New Shadow Pokémon in Rising Heroes Rocket Takeover event
GOStadium Meta Team & G47IX
1 week ago
New Shadow Pokémon
What would the Season of Rising Heroes be, without the addition of a few new villains to the mix? With the upcoming Team GO Rocket Takeover event, which takes place from March 25 at 10 am local time to March 29 at 8pm local time, we will see the introduction of six new Shadow Pokémon to the game. How does the sinister six of the Alolan Grimer, Phanpy, Treecko, Torchic, Drifloon, and Regice lines stack up? Let’s find out!
=== ALOLAN GRIMER AND ALOLAN MUK
Shadow status has proven to be a successful trait on fellow Dark/Poison types Skuntank and Drapion. This is a cause for excitement with both Alolan Grimer and Alolan Muk.
Alolan Grimer is essentially a wealthy trainer’s Skuntank. Both have nearly identical stat distributions and movepools. The main differences are: a) Alolan Grimer has slightly more HP and less defense than Skuntank, b) Skuntank has access to Flamethrower while Alolan Grimer has access to Gunk Shot, and c) Alolan Grimer is eligible for Kanto Cup, while Skuntank is eligible for Sinnoh Cup. In this sense, the addition of both Shadow Alolan Grimer and Purified Alolan Grimer with Return won’t provide much difference from what Shadow and Purified Skuntank already do, respectively (Return Alolan Grimer does have one advantage over Return Skuntank though; it's easier to fit one under 1500 CP after purification). Does that mean it is something you should ignore? It depends. If you are a more casual player of the game, it might make more sense to just stick with the significantly less expensive Skuntank. If you are a more hardcore player of the game, you will likely want to add these new toys to the collection. That being said, between Kanto Grimer, Shadow Kanto Grimer, Purified Kanto Grimer with Return, Alolan Grimer, Shadow Alolan Grimer, and Purified Alolan Grimer with Return, the hardcore player is going to need an extreme amount of Candy XL in order to build them all.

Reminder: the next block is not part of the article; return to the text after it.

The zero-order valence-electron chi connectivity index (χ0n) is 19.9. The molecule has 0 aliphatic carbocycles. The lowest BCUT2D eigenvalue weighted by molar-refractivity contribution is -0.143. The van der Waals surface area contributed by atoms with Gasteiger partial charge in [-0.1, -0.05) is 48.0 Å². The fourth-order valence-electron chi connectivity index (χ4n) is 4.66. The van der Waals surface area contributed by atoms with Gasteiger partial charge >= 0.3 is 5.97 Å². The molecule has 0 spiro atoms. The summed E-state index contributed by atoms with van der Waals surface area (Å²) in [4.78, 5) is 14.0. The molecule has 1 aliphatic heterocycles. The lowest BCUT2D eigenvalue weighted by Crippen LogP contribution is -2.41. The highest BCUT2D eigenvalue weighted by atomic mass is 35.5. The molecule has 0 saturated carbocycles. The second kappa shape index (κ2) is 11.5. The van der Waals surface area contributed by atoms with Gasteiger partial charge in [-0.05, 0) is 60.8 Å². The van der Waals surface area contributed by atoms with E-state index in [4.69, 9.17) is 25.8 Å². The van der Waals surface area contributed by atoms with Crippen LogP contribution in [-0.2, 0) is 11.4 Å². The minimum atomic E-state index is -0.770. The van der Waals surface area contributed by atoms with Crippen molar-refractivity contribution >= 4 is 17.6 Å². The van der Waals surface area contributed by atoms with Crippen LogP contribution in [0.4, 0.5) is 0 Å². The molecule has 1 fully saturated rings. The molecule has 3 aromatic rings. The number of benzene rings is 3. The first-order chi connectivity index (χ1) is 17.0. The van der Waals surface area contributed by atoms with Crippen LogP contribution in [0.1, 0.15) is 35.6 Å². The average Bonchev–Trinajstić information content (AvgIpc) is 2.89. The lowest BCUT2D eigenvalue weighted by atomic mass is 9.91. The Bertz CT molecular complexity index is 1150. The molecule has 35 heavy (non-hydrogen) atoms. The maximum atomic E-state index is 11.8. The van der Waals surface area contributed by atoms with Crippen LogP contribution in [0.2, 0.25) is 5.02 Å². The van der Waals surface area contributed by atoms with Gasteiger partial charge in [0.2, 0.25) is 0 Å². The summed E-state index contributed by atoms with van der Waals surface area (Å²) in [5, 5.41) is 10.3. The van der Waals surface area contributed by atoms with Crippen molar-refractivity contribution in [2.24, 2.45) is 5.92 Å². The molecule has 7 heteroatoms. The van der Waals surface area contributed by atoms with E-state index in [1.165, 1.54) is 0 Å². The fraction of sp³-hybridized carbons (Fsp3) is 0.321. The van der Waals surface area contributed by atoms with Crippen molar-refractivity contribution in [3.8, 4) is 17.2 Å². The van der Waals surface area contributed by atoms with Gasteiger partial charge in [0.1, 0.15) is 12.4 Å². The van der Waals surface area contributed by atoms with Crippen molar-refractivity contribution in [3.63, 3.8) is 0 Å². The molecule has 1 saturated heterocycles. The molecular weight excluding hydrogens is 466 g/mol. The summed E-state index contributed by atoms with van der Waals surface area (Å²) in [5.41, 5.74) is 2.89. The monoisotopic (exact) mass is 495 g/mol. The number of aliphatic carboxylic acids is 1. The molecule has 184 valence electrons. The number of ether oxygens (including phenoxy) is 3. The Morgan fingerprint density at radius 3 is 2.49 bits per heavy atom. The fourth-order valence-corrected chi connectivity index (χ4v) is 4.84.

Shadow Alolan Muk, on the other hand, is going to be a massive addition to the meta. This should not be too surprising, as it combines the hard hitting Poison Jab with the defense lowering Acid Spray. If you were sad that Nidoqueen can no longer 12345 past everything, just wait until Alolan Muk can 1234567 its way past nearly everything that does not resist Poison. Some of its potential win pickups are valuable, such as both Noctowl and Lanturn 1S in GL, making Shadow Alolan Muk a potential breaker to the Noctowl/Lanturn/Trevenant combination. Similar to other Shadows, it comes with drawbacks and you will need to weigh the pros and cons for which version of Alolan Muk to select.
Alolan Muk can also be purified to learn Return, but chances are this won’t see significant play. Dark Pulse is slower than Crunch, meaning that Skuntank and Alolan Grimer should overall perform better when running both Poison Jab and Return. Alolan Muk can flex a Snarl and Return moveset, but the sim results don’t really show anything worthy of running and Drapion with Poison Sting and Return just feels better at this. There’s also the issue of being unable to purify an Alolan Muk under 1500 CP without low level account shenanigans, making it an Ultra League only consideration for most players.
It’s now time to speak about the elephant in the room. Donphan is one of this author’s personal favorite Pokémon to run (Tangent, if that wasn't already clear). Does that make it any good? Not really, but it is fun to try out every now and again. Its combination of Counter + Body Slam does give it a funky Vigoroth impersonation (complete with disastrous Trevenant matchup!) It can see play in limited cup formats and isn’t really suited for open. Will the shadow be enough to tip the scales and more member's to Tangent's Phan Club?